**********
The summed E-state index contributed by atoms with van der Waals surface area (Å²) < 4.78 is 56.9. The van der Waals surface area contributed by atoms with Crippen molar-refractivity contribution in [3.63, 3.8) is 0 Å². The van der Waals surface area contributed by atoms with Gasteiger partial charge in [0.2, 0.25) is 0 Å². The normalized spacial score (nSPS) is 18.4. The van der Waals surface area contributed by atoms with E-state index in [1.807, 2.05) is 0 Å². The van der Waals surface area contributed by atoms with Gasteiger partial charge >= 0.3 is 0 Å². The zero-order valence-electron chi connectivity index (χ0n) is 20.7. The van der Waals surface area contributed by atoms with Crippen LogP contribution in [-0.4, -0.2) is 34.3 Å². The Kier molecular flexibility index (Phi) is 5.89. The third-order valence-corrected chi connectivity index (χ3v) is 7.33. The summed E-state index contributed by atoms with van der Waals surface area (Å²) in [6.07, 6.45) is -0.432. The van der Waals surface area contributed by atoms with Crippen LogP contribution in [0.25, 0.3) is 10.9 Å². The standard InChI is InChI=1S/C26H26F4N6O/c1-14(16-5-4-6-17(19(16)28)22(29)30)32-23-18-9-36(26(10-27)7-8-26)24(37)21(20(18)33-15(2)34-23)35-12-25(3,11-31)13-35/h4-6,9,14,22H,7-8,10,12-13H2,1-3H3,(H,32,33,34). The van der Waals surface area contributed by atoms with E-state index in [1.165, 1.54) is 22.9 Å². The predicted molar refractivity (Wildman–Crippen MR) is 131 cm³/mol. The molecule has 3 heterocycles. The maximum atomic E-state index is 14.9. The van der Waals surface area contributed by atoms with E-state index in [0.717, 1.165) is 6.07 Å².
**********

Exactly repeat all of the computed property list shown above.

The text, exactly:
The summed E-state index contributed by atoms with van der Waals surface area (Å²) < 4.78 is 56.9. The van der Waals surface area contributed by atoms with Crippen molar-refractivity contribution in [3.63, 3.8) is 0 Å². The van der Waals surface area contributed by atoms with Gasteiger partial charge in [0.2, 0.25) is 0 Å². The normalized spacial score (nSPS) is 18.4. The van der Waals surface area contributed by atoms with E-state index in [1.807, 2.05) is 0 Å². The van der Waals surface area contributed by atoms with Gasteiger partial charge >= 0.3 is 0 Å². The zero-order valence-electron chi connectivity index (χ0n) is 20.7. The van der Waals surface area contributed by atoms with Crippen LogP contribution in [-0.4, -0.2) is 34.3 Å². The Kier molecular flexibility index (Phi) is 5.89. The third-order valence-corrected chi connectivity index (χ3v) is 7.33. The summed E-state index contributed by atoms with van der Waals surface area (Å²) in [6.07, 6.45) is -0.432. The van der Waals surface area contributed by atoms with Crippen LogP contribution in [0.25, 0.3) is 10.9 Å². The standard InChI is InChI=1S/C26H26F4N6O/c1-14(16-5-4-6-17(19(16)28)22(29)30)32-23-18-9-36(26(10-27)7-8-26)24(37)21(20(18)33-15(2)34-23)35-12-25(3,11-31)13-35/h4-6,9,14,22H,7-8,10,12-13H2,1-3H3,(H,32,33,34). The van der Waals surface area contributed by atoms with E-state index in [1.165, 1.54) is 22.9 Å². The predicted molar refractivity (Wildman–Crippen MR) is 131 cm³/mol. The molecule has 3 heterocycles. The maximum atomic E-state index is 14.9. The van der Waals surface area contributed by atoms with E-state index in [0.717, 1.165) is 6.07 Å².